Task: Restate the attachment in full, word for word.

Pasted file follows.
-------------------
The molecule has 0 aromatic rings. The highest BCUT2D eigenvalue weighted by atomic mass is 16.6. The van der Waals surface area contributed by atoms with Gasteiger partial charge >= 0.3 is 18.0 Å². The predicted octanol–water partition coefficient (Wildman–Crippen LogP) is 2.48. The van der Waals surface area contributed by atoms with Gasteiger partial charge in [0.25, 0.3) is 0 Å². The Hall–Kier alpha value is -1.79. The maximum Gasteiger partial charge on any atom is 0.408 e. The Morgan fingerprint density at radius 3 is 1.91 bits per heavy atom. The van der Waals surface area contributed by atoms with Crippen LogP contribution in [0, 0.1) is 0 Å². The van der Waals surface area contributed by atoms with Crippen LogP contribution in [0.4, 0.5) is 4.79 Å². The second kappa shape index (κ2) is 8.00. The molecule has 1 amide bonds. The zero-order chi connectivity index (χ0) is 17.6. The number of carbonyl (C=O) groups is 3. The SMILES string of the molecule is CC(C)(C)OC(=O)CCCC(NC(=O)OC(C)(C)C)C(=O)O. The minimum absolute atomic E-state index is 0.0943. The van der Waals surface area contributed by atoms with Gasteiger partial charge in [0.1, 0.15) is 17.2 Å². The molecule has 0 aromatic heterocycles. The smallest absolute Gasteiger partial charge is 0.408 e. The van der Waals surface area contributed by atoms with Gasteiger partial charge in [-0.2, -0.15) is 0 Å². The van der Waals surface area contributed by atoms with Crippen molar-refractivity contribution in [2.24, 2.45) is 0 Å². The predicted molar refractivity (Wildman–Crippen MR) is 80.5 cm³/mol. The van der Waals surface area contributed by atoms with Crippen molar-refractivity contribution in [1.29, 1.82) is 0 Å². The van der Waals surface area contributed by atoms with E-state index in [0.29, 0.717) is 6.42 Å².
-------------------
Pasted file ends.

The molecule has 0 aromatic rings. The highest BCUT2D eigenvalue weighted by atomic mass is 16.6. The van der Waals surface area contributed by atoms with Gasteiger partial charge >= 0.3 is 18.0 Å². The predicted octanol–water partition coefficient (Wildman–Crippen LogP) is 2.48. The van der Waals surface area contributed by atoms with Gasteiger partial charge in [0.25, 0.3) is 0 Å². The Hall–Kier alpha value is -1.79. The maximum Gasteiger partial charge on any atom is 0.408 e. The Morgan fingerprint density at radius 3 is 1.91 bits per heavy atom. The van der Waals surface area contributed by atoms with Crippen LogP contribution in [0, 0.1) is 0 Å². The van der Waals surface area contributed by atoms with Crippen LogP contribution in [0.4, 0.5) is 4.79 Å². The second kappa shape index (κ2) is 8.00. The molecule has 1 amide bonds. The zero-order chi connectivity index (χ0) is 17.6. The number of carbonyl (C=O) groups is 3. The SMILES string of the molecule is CC(C)(C)OC(=O)CCCC(NC(=O)OC(C)(C)C)C(=O)O. The minimum absolute atomic E-state index is 0.0943. The van der Waals surface area contributed by atoms with Gasteiger partial charge in [0.1, 0.15) is 17.2 Å². The molecule has 0 aromatic heterocycles. The smallest absolute Gasteiger partial charge is 0.408 e. The van der Waals surface area contributed by atoms with Gasteiger partial charge in [-0.2, -0.15) is 0 Å². The van der Waals surface area contributed by atoms with Crippen molar-refractivity contribution in [2.24, 2.45) is 0 Å². The predicted molar refractivity (Wildman–Crippen MR) is 80.5 cm³/mol. The van der Waals surface area contributed by atoms with Crippen molar-refractivity contribution in [1.29, 1.82) is 0 Å². The van der Waals surface area contributed by atoms with E-state index in [0.29, 0.717) is 6.42 Å².